Tim Kehoe has stained the whites of his eyes deep blue. He's also stained his face, his car, several bathtubs and a few dozen children. He's had to evacuate his family because he filled the house with noxious fumes. He's ruined every kitchen he's ever had. Kehoe, a 35-year-old toy inventor from St. Paul, Minnesota, has done all this in an effort to make real an idea he had more than 10 years ago, one he's been told repeatedly cannot be realized: a colored bubble.
No, not the shimmering rainbow effect you see when the light catches a clear soap bubble. Kehoe's bubble would radiate a single, vibrant hue throughout the entire sphere-a green bubble, an orange bubble, a hot-pink bubble. It's a bubble that can make CEOs giggle and stunned mothers tear up in awe. It's a bubble you don't expect to see, conditioned as you are to the notion that soap bubbles are clear. An unnaturally beautiful bubble.
Kehoe made a bubble like that when he was 26, after only two years of trashed countertops and chemical fires. He showed it to toy-company executives, who called it a "holy grail." And then it broke, as bubbles always do. And when it did, the dye inside escaped onto clothes and carpets and walls and skin, staining everything it touched. The execs told him to come back with a bubble they could wash off their boardroom table.
That was nine years ago. In the intervening years, Kehoe continued to mix, boil, and brew with endless enthusiasm and little success. Until one day, his stubborn persistence led him to $500,000 in financial backing, enough to hire a dye chemist. Together, they took Kehoe's obsession to an outcome even more amazing than he had ever hoped, an outcome no one could have anticipated for the simple reason that no one imagined it possible. The secret to nonstaining colored bubbles, it turns out, is a dye that could unlock a revolution in color chemistry. All you need to do is make color disappear.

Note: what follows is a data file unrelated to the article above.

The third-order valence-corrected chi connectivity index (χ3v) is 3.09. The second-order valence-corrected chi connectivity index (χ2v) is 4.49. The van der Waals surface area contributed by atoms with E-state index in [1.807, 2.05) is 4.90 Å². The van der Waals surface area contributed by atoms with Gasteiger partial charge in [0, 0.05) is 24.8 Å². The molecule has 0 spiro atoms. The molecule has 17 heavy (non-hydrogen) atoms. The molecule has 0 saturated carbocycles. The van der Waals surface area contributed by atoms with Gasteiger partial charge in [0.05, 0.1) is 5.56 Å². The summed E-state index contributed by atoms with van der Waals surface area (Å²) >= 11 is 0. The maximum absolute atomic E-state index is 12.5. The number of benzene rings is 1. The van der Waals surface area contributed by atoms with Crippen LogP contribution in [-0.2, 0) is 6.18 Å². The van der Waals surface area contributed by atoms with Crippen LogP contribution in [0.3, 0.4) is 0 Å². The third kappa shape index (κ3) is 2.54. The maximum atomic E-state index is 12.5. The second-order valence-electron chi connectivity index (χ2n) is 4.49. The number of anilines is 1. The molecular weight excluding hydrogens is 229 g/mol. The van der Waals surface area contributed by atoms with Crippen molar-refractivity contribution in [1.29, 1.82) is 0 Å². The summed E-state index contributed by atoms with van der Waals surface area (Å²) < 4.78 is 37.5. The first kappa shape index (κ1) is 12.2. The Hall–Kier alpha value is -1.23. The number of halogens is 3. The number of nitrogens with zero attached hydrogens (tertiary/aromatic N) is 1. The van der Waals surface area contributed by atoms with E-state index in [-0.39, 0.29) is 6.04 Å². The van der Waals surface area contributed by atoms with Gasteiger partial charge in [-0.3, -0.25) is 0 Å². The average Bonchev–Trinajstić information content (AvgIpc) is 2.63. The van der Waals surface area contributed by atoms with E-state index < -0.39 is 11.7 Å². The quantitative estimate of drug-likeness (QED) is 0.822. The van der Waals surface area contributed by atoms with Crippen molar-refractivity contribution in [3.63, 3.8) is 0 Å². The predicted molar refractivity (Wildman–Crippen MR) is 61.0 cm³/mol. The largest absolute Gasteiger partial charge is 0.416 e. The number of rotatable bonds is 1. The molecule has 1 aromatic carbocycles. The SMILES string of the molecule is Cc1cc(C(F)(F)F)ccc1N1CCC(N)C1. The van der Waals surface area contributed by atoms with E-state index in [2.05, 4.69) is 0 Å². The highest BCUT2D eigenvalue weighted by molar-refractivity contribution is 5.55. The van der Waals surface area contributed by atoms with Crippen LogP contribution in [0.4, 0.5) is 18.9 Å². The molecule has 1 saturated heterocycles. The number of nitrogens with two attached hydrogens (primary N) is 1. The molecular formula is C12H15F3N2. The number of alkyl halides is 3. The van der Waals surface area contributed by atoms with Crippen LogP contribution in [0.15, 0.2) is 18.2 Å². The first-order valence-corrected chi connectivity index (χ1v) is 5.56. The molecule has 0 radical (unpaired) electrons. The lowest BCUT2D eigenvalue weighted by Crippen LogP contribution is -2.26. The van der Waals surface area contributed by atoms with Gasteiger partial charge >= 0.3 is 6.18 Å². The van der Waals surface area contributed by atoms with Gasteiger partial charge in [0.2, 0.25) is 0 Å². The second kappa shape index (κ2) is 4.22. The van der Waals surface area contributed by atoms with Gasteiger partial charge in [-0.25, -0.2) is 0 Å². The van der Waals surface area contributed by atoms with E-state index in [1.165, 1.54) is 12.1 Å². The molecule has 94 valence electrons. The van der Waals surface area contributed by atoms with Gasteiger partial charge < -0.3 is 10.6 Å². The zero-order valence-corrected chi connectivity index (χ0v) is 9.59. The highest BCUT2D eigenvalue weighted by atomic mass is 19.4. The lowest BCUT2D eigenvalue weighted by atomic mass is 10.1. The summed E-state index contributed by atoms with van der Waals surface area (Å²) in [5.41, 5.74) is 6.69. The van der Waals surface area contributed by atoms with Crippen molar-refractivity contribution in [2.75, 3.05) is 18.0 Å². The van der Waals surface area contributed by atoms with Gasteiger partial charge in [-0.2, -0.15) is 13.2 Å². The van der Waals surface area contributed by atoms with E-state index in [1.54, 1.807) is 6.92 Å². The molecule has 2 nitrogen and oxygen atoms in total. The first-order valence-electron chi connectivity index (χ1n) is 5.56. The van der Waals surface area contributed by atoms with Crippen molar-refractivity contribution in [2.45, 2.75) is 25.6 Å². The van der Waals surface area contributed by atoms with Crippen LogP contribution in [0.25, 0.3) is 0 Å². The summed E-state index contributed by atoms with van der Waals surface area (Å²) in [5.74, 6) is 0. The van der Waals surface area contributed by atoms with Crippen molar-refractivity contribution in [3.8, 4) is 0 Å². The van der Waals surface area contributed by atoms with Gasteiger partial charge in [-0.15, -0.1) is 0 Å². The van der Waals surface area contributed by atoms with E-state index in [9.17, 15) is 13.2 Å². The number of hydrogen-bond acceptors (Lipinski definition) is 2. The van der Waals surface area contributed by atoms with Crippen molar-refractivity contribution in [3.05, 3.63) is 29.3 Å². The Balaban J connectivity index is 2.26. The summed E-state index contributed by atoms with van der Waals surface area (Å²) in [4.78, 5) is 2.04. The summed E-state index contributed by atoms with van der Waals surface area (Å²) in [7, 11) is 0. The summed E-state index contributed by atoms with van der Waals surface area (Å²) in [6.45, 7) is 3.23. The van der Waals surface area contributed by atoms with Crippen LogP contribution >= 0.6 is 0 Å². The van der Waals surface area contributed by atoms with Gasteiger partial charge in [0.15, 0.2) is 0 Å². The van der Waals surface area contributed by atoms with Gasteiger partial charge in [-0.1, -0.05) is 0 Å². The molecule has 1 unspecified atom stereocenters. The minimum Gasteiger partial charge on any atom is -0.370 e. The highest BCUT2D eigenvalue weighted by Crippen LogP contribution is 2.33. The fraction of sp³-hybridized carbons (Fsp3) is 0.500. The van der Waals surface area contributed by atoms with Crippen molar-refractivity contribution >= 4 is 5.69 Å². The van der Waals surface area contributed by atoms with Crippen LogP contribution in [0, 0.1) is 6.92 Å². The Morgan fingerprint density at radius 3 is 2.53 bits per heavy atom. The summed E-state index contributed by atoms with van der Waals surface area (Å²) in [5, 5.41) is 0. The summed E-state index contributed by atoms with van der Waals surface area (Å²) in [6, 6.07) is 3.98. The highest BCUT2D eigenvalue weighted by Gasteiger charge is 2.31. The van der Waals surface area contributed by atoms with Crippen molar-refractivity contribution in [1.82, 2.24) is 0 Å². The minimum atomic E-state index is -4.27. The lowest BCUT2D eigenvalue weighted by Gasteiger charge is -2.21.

The next thing he has to do is make those bouncing bubbles again I know I would buy some
I am not that impressed with the chemistry of the dyes. From what I have gathered on a quick patent search it is essentially phenolphthalein derivatives (remember the acid base indicators) that are colourless when neutral but coloured when basic. What drives the colour change is probably just the co2 from the air making the slightly basic bubbles neutral. I once made a cloth for a company that turned pink when wet but dried clear and could be reused based on the same principle.
Way to go Tim!
Congrats on your invention, I can't wait to blow a color bubble myself and I am 51!
My 12-year old son will certainly love it, but may be mom won't like the stain until it goes out. But I have that planned out, I'll tell her I'll do some "magic" and in a few minutes the stain is gone! If I survive those minutes then I will be her hero!
Thank you, thank you, and good luck!
What drives the colour change is probably just the co2 from the air making the slightly basic bubbles neutral. Interesting.. http://www.usedinversiontable.com
Its a funny thing.I would never have thought that ther was so much monye in bubbles.
To earn money you only need to know where ther are a demand and how to satisfy the demand.And of course one should never forget the FUNDINGS.<a href="http://electro-rides.com/">TV</a>
I can not believe that so much effort has been made to accomplish such a thing! But hey if it's fun then why not?! Enjoy. www.relativitycollapse.com www.patentceo.com
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